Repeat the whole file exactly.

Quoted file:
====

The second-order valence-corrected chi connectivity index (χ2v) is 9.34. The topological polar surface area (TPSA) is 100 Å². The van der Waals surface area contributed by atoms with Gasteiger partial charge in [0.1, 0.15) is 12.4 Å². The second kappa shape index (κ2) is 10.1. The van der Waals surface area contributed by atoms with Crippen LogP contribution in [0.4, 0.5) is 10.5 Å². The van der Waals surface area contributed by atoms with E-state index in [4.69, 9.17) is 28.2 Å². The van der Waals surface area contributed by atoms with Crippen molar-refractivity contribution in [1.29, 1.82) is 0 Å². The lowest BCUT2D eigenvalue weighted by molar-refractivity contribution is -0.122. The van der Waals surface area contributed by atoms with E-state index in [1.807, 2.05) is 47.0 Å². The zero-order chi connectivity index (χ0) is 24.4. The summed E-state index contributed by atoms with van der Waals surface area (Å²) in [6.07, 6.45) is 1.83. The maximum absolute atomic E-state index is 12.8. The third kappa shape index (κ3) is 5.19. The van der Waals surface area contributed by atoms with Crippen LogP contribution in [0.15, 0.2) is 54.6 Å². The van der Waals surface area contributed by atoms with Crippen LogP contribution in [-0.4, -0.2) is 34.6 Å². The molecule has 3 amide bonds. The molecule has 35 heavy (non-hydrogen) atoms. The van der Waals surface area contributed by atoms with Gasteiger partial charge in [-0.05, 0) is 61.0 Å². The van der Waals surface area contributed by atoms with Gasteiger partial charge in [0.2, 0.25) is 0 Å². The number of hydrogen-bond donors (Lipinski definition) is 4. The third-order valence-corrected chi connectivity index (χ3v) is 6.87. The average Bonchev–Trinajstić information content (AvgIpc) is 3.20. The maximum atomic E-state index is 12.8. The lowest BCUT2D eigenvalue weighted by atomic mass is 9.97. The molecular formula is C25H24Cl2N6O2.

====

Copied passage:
The second-order valence-corrected chi connectivity index (χ2v) is 9.34. The topological polar surface area (TPSA) is 100 Å². The van der Waals surface area contributed by atoms with Gasteiger partial charge in [0.1, 0.15) is 12.4 Å². The second kappa shape index (κ2) is 10.1. The van der Waals surface area contributed by atoms with Crippen LogP contribution in [0.4, 0.5) is 10.5 Å². The van der Waals surface area contributed by atoms with E-state index in [4.69, 9.17) is 28.2 Å². The van der Waals surface area contributed by atoms with Crippen molar-refractivity contribution in [1.29, 1.82) is 0 Å². The lowest BCUT2D eigenvalue weighted by molar-refractivity contribution is -0.122. The van der Waals surface area contributed by atoms with E-state index in [1.807, 2.05) is 47.0 Å². The zero-order chi connectivity index (χ0) is 24.4. The summed E-state index contributed by atoms with van der Waals surface area (Å²) in [6.07, 6.45) is 1.83. The maximum absolute atomic E-state index is 12.8. The third kappa shape index (κ3) is 5.19. The van der Waals surface area contributed by atoms with Crippen LogP contribution in [0.15, 0.2) is 54.6 Å². The van der Waals surface area contributed by atoms with Crippen LogP contribution in [-0.4, -0.2) is 34.6 Å². The molecule has 3 amide bonds. The molecule has 35 heavy (non-hydrogen) atoms. The van der Waals surface area contributed by atoms with Gasteiger partial charge in [-0.05, 0) is 61.0 Å². The van der Waals surface area contributed by atoms with Gasteiger partial charge in [0.2, 0.25) is 0 Å². The number of hydrogen-bond donors (Lipinski definition) is 4. The third-order valence-corrected chi connectivity index (χ3v) is 6.87. The average Bonchev–Trinajstić information content (AvgIpc) is 3.20. The maximum atomic E-state index is 12.8. The lowest BCUT2D eigenvalue weighted by atomic mass is 9.97. The molecular formula is C25H24Cl2N6O2.